Ford Vans 1961-1988 Repair Guides

EEC-IV System


All fuel injected engines use the EEC-IV system. The Universal Distributor (EEC-IV) has a diecast base which incorporates an externally mounted TFI-IV ignition module, and contains a Hall Effect vane switch stator assembly and provision for fixed octane adjustment. No distributor calibration is required and initial timing adjustment is normally not required. The primary function of the EEC-IV Universal Distributor system is to direct high secondary voltage to the spark plugs. In addition, the distributor supplies crankshaft position and frequency information to a computer using a profile Ignition Pickup. The Hall Effect switch in the distributor consists of a Hall Effect device on one side and a magnet on the other side. A rotary cup which has windows and tabs rotates and passes through the space between the device and the magnet. When a window is between the sides of the switch the magnetic path is not completed and the switch is Off, sending no signal. When a tab passes between the switch the magnetic path is completed and the Hall Effect Device is turned On and a signal is sent. The voltage pulse (signal) is used by is EEC-IV system for sensing crankshaft position and computing the desired spark advance based on engine demand and calibration.

The heart of the EEC-IV system is a microprocessor called the Electronic Control Assembly (ECA). The ECA receives data from a number of sensors, switches and relays. The ECA contains a specific calibration for peak fuel economy, driveability and emissions control. Based on information stored in its memory, the ECA generates signals to control the various engine functions.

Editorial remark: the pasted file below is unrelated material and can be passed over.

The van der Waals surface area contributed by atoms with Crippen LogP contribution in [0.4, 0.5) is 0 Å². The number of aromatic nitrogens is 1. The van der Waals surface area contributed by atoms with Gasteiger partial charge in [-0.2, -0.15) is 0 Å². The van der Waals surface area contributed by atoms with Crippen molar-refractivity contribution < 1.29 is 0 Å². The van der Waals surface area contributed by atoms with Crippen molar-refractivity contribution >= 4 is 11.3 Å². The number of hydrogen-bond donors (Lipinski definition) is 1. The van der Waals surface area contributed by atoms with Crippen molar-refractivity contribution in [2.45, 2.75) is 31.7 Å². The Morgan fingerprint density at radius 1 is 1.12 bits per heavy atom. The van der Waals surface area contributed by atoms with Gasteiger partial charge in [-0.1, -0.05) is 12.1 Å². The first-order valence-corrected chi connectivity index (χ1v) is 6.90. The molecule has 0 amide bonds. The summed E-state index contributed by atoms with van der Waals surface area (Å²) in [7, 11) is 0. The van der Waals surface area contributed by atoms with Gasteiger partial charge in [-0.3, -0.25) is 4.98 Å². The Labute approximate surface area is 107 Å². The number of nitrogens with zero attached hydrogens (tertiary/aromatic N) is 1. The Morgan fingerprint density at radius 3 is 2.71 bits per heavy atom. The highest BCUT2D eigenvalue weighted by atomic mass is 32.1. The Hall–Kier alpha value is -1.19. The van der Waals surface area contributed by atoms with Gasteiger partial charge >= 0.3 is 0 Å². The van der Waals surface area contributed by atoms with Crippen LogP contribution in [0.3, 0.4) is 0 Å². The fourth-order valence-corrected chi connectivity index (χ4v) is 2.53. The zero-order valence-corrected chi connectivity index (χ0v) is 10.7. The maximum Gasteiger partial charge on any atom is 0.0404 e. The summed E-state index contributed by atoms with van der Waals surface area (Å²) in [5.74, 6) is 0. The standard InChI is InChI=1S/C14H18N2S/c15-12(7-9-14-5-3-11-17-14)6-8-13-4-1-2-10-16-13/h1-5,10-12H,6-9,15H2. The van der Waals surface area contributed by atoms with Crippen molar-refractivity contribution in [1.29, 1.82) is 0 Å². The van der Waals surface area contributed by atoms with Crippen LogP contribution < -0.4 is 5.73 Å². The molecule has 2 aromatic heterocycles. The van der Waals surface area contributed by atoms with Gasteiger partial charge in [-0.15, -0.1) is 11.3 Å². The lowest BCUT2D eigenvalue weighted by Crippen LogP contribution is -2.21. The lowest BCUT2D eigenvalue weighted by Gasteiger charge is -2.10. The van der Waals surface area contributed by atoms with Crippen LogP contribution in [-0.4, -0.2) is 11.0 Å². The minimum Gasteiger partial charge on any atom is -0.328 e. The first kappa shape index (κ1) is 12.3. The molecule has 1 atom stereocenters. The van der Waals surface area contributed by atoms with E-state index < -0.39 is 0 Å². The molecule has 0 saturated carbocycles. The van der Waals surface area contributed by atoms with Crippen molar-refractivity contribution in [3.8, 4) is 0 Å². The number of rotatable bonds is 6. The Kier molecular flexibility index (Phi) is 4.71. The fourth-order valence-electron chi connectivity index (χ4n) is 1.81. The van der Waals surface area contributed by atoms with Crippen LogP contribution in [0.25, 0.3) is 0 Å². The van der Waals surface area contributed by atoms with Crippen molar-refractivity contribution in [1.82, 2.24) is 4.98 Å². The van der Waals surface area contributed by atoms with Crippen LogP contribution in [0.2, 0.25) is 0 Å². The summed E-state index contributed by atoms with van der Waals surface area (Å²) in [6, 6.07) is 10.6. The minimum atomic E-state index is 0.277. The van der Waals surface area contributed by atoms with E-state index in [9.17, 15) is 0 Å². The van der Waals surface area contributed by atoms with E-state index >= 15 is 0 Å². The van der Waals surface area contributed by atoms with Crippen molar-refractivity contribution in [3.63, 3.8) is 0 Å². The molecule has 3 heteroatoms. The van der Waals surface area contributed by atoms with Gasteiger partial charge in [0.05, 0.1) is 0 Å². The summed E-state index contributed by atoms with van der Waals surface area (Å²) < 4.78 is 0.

The ECA calibration module is located inside the ECA assembly. The calibration module is called a PROM.

On all vans, the ECA is located inside the truck on the left of the firewall, behind the kick panel.

A potentiometer senses the position of the vane airflow meter in the engine's air induction system and generates a voltage signal that varies with the amount of air drawn into the engine. A sensor in the area of the vane airflow meter measures the temperature of the incoming air and transmits a corresponding electrical signal. Another temperature sensor inserted in the engine coolant tells if the engine is cold or warmed up. And a switch that senses throttle plate position produces electrical signals that tell the control unit when the throttle is closed or wide open.

A special probe (oxygen sensor) in the exhaust manifold measures the amount of oxygen in the exhaust gas, which is in indication of combustion efficiency, and sends a signal to the control unit. The sixth signal, crankshaft position information, is transmitted by a sensor integral with the new-design distributor.

The EEC-IV microcomputer circuit processes the input signals and produces output control signals to the fuel injectors to regulate fuel discharged to the injectors. It also adjusts ignition spark timing to provide the best balance between driveability and economy.

Because of the complicated nature of the Ford system, special tools and procedures are necessary for testing and troubleshooting.